This year’s presidential campaign isn’t just being
played out in news media. It’s in magazines. On websites. In
the lyrics of your favorite song. In the words of your favorite
entertainer. This year’s presidential election has been
pushed deep into the mainstream by the country’s coveted pop
culture.

A growing number of organizations have emerged this year with
the intention to move the youth of America, traditionally the least
active election participants, to the voting booths. Instead of
using politicians or educators however, these organizations have
been creating coalitions of celebrities to reach out to the young
generation.

From MTV’s “Choose or Lose” campaign to the
WWE’s “Smackdown Your Vote!”, entertainment
outlets have been rallying all season long to get the younger
generation involved in the election.

Van Toffler, president of MTV and MTV2, said in a written
statement, “The goal of ‘Choose or Lose 2004’ and
‘20 Million Loud’ is to give this enormous pool of
potential voters the tools they need to make informed choices, get
involved in the political process and become motivated to make the
ultimate choice in our democracy.”

When MTV.com presented its first ever “PRElection,”
a fake election for young adults to cast their presidential votes,
almost 120,000 people used the PRElection to register to vote in
the real presidential election. According to the website, this made
the PRElection one of the most used voter-registration tools this
election year.

“I think that the endorsements of celebrities are a sign
of the times,” Music School senior Julia Bocknowski said.
“Never in our lifetimes have the issues concerning our
country been quite so divisive. The impact that these stars have on
youth will of course be huge, since so many young people get their
news from stations like MTV.”

Other nonpartisan organizations such as “Hip Hop Team
Vote” and “Rock the Vote” have also been working
to rally the country’s youth. Rock the Vote has created
public service announcements with Justin Timberlake, Ricky Martin,
Leonardo DiCaprio and Samuel Jackson speaking out about the
importance of voting. The Hip Hop Team Vote alliance of artists
such as Beyonce Knowles, P. Diddy and Will Smith rallied in
mid-August to register more than 11,000 new young voters at a
single event in Philadephia.

But pop culture’s influence is extending beyond just
registering the youth of America. Musicians, actors and actresses
alike are picking up their microphones and voicing their own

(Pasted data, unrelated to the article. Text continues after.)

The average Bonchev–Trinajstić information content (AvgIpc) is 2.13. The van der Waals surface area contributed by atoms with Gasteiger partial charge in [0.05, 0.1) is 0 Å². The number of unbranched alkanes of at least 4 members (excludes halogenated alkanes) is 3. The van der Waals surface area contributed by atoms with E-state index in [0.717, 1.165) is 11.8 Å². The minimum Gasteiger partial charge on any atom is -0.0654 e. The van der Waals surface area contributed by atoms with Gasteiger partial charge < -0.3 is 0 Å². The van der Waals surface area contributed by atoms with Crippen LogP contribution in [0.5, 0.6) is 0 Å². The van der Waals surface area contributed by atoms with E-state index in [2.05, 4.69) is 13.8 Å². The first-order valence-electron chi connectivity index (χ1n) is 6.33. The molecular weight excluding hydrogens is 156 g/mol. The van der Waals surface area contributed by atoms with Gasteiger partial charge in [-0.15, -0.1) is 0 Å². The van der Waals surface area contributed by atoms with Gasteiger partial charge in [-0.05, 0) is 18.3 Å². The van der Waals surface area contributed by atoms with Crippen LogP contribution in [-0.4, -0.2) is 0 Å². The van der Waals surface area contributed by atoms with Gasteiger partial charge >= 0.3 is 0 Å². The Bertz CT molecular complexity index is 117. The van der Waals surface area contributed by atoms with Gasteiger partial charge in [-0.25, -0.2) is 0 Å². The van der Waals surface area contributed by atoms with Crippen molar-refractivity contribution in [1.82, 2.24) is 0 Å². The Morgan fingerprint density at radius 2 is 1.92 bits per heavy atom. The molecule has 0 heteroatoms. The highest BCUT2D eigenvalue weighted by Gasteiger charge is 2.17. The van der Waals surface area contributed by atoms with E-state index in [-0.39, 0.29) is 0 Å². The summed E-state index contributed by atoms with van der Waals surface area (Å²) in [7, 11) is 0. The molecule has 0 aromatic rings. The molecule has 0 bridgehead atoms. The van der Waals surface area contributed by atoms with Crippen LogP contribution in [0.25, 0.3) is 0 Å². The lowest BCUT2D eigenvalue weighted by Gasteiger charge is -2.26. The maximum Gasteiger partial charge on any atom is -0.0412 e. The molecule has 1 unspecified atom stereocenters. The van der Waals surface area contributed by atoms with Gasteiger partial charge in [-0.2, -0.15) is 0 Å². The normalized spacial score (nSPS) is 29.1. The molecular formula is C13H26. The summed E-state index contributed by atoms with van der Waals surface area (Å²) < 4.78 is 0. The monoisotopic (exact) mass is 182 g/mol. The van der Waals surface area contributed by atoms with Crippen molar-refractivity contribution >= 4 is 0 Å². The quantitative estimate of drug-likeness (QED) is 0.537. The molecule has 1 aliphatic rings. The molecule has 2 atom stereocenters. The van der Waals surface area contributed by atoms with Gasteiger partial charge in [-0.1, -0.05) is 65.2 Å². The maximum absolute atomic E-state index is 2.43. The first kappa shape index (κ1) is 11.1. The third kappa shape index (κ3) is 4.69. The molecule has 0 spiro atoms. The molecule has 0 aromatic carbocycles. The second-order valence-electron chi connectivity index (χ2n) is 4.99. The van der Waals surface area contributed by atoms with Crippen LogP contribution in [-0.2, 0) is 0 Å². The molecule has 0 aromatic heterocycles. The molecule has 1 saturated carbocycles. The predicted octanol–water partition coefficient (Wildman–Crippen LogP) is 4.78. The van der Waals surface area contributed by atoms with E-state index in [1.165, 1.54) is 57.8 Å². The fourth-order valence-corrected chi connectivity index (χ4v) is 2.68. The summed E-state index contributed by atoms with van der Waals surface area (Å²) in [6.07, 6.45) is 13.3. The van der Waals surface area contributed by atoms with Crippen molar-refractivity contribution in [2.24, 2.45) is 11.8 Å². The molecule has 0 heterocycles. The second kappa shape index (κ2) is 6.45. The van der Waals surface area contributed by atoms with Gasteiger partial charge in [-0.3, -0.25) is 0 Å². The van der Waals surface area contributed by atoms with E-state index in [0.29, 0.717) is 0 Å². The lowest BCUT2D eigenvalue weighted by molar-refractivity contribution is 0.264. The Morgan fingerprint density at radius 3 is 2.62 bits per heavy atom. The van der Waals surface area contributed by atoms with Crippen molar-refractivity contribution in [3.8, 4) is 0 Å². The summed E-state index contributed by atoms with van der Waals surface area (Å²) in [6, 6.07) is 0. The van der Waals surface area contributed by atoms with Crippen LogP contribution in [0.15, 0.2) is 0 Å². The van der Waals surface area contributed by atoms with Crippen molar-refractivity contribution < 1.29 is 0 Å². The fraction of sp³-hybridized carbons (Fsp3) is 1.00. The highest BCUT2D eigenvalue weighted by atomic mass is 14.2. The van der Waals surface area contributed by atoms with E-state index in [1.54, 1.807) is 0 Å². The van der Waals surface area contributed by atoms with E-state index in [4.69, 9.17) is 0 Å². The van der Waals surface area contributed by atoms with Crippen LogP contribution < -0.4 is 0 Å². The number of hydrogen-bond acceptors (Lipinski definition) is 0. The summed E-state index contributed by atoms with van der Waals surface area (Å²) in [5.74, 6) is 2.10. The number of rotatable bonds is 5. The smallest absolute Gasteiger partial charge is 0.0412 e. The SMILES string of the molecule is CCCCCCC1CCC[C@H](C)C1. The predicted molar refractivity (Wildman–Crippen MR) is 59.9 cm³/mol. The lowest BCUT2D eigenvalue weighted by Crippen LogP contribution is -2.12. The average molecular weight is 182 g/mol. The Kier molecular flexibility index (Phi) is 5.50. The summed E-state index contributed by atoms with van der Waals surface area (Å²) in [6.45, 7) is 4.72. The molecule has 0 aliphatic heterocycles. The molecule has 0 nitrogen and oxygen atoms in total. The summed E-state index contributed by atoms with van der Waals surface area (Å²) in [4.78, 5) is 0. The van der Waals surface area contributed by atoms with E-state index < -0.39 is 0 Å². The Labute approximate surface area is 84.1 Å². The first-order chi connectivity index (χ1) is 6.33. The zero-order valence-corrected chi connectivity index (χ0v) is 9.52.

political views in efforts to sway the voters to their own side.
Appearing on talk shows, in commercials and on tour, celebrities
are making their political affiliations known and working to sway
the crucial youth vote.

The recent Vote for Change musical tour, featuring Bruce
Springsteen, Dave Matthews, Pearl Jam, REM and Ben Harper, toured
the country’s swing states including Michigan to speak to
concert-goers about the importance of defeating President Bush.

Other Kerry supporters include Gwyneth Paltrow, Julia Roberts,
Leonardo DiCaprio, Green Day, Good Charlotte, John Mellencamp and
the Dixie Chicks. A group called Punk Voter also sponsored a series
of Rock Against Bush tours featuring artists such as NOFX, Alkaline
Trio and Tom Morello. The group later issued two compilation CDs
that feature Green Day, Foo Fighters, No Doubt, and Sum 41.

“I knew who I would vote for this election, so I was not
heavily affected by the activism of entertainers,” LSA senior
Maureen Ferry said. “However, I loved hearing about new
musicians performing on the Vote for Change tour. As these
celebrities and entertainers are a main focus of many young people,
I definitely think they should voice their opinions.”

Kerry supporters aren’t the only musicians tuning in to
youth, however. There has also been musical activism supporting
President Bush throughout the campaign season, tending to appeal to
a different demographic.

Kid Rock recently performed at a party honoring House Speaker
Dennis Hastert during the Republican National Convention, while
country singer Lee Ann Womack joined the campaign trail with Bush
in Ohio. Country acts Brooks & Dunn and The Gaitlin Brothers
also performed during the convention.

Other celebrity Republicans include Ricky Martin, C.C. DeVille
of Poison, Clint Black, Reba McIntyre and Wayne Newton. Britney
Spears also appeared in an interview with CNN’s Tucker
Carlson pledging her support for the President.

The impact of the pop culture activism craze could potentially
have a large impact in the Nov. 2 election, as hundreds of
thousands of newly registered young people vote for the first time.
An MTV/CIRCLE poll conducted by CBS News finds that young
people’s interest in this year’s presidential election
is the highest it’s been since 1992, and the percentage of
youth paying close attention to this year’s campaign is
double what it was in the 2000 election.

“Our generation specifically has become more involved
because of an increase in eligible voters and awareness that
corresponds to that,” Engineer junior Connor Henley said.
“I believe certain events have affected students in this
demographic group. So there’s a more pressing concern with
regard to students and our role in the outcome.”

This year’s swing vote might not belong to Florida or Ohio
after all. It might turn out to be the youth of America that swings
the country toward its next president.

Celebrity Endorsements

In the Republican corner:

Ricky Martin, Kid Rock, Lee Ann Womack, Britney Spears, Reba
McIntyre

In the Democratic corner:

Julia Roberts, Gwyneth Paltrow, Leonardo DiCaprio, Green Day,
John Mellencamp

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